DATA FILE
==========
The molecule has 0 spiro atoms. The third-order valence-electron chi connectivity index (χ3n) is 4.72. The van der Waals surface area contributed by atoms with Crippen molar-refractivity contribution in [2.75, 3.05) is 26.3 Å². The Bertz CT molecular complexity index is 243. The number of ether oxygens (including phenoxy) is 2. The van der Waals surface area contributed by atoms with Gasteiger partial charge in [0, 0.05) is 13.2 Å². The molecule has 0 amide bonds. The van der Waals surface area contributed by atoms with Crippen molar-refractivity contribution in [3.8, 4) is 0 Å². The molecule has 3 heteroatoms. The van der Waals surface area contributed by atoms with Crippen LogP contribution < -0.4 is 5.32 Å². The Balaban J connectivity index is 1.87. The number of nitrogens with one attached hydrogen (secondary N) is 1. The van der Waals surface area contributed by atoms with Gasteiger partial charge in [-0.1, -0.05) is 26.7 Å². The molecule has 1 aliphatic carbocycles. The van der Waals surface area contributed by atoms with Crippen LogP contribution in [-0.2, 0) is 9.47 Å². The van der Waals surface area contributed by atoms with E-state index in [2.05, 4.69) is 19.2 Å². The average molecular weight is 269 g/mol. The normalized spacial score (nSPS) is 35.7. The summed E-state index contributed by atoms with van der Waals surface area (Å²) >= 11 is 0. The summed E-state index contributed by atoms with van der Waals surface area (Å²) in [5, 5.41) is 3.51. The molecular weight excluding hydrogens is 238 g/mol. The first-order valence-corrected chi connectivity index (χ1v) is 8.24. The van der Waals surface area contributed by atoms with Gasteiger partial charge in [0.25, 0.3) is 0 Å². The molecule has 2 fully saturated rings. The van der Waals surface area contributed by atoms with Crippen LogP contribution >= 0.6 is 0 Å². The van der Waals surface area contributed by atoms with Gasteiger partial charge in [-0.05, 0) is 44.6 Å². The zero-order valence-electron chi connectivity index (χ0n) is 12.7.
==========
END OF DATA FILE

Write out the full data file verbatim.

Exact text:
The molecule has 0 spiro atoms. The third-order valence-electron chi connectivity index (χ3n) is 4.72. The van der Waals surface area contributed by atoms with Crippen molar-refractivity contribution in [2.75, 3.05) is 26.3 Å². The Bertz CT molecular complexity index is 243. The number of ether oxygens (including phenoxy) is 2. The van der Waals surface area contributed by atoms with Gasteiger partial charge in [0, 0.05) is 13.2 Å². The molecule has 0 amide bonds. The van der Waals surface area contributed by atoms with Crippen molar-refractivity contribution in [3.8, 4) is 0 Å². The molecule has 3 heteroatoms. The van der Waals surface area contributed by atoms with Crippen LogP contribution < -0.4 is 5.32 Å². The Balaban J connectivity index is 1.87. The number of nitrogens with one attached hydrogen (secondary N) is 1. The van der Waals surface area contributed by atoms with Gasteiger partial charge in [-0.1, -0.05) is 26.7 Å². The molecule has 1 aliphatic carbocycles. The van der Waals surface area contributed by atoms with Crippen LogP contribution in [-0.2, 0) is 9.47 Å². The van der Waals surface area contributed by atoms with E-state index in [2.05, 4.69) is 19.2 Å². The average molecular weight is 269 g/mol. The normalized spacial score (nSPS) is 35.7. The summed E-state index contributed by atoms with van der Waals surface area (Å²) >= 11 is 0. The summed E-state index contributed by atoms with van der Waals surface area (Å²) in [5, 5.41) is 3.51. The molecular weight excluding hydrogens is 238 g/mol. The first-order valence-corrected chi connectivity index (χ1v) is 8.24. The van der Waals surface area contributed by atoms with Gasteiger partial charge in [0.25, 0.3) is 0 Å². The molecule has 2 fully saturated rings. The van der Waals surface area contributed by atoms with Crippen LogP contribution >= 0.6 is 0 Å². The van der Waals surface area contributed by atoms with Gasteiger partial charge in [-0.05, 0) is 44.6 Å². The zero-order valence-electron chi connectivity index (χ0n) is 12.7.